There are steps that employers can take to reduce the risk of white collar crime. Coenen recommends:

  • Establishing an anonymous hotline for reporting. Anonymous hotlines cut fraud losses in half because it gives employees an opportunity to report without getting involved. Co-workers may spot a problem long before it is apparent to management.
  • Making the ethics of the corporate culture clear. Values and ethics flow from the top down. Employees won’t follow the rules if their bosses are doing the same. Management should be modeling ethical behavior at all times.
  • Creating a code of conduct for employees. The boundaries and rules should be clear and employees know what is expected. Don’t allow the “gray area” of having employees substitute their judgment for what is right and wrong.
  • Implementing simple fraud prevention procedures. These include segregation of duties, random audits of records and monitoring access to assets and data. Establish levels of authority for financial transactions with multiple signatures.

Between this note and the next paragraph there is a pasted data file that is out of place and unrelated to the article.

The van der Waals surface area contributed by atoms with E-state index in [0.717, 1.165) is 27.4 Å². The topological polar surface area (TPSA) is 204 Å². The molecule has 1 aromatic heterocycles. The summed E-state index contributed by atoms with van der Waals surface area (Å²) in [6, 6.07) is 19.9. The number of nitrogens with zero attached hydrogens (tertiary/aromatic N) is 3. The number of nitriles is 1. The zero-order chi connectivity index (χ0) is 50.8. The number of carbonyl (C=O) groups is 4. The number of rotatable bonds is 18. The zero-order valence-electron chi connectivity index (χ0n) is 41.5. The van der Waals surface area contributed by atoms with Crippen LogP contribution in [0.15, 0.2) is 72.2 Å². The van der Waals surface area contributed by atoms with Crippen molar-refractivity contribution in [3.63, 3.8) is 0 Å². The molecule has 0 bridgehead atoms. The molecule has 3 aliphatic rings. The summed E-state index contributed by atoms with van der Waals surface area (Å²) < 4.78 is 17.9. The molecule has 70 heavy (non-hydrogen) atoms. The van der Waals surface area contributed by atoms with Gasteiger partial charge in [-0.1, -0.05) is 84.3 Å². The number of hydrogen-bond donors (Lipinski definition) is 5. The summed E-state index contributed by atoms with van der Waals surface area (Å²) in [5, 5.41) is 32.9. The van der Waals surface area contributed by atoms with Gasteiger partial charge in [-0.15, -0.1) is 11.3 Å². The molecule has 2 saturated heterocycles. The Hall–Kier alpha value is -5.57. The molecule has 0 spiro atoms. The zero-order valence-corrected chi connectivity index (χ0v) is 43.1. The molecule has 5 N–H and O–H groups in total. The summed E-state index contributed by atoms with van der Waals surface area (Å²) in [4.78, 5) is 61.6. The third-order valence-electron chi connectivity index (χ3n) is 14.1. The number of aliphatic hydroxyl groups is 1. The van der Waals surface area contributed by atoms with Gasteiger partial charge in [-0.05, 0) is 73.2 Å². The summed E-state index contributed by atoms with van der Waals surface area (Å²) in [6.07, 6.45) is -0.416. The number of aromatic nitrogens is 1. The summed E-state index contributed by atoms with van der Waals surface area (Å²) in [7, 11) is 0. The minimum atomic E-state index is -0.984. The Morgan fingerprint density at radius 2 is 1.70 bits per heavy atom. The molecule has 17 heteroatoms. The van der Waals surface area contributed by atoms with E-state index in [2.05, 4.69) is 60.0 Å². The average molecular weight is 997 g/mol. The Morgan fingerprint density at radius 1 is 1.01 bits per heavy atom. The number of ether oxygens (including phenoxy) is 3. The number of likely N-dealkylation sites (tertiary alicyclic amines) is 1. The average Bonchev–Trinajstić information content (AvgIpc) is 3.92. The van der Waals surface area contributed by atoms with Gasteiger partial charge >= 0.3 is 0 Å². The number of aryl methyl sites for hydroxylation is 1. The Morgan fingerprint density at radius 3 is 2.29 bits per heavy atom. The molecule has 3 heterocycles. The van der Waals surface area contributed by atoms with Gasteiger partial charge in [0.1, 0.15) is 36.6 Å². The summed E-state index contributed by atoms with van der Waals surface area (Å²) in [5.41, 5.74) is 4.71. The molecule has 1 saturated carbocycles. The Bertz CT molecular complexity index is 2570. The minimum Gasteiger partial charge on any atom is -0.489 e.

• For more information on corporate fraud and how you can protect your company, visit:

Barbara Bartlein, CSP, is The People Pro ®, and President of Great Lakes Consulting Group, LLC, which helps businesses sell more goods and services by developing people. She presents keynotes and seminars on stress management, balance, productivity, customer service and leadership. She can be reached at 888-747-9953, by email at: [email protected] or visit her website at

I’m proud to call Barb a friend as well as a role model, and I thank her for her wonderful support in my professional efforts, especially as they relate to this book. Barb, you’re the best!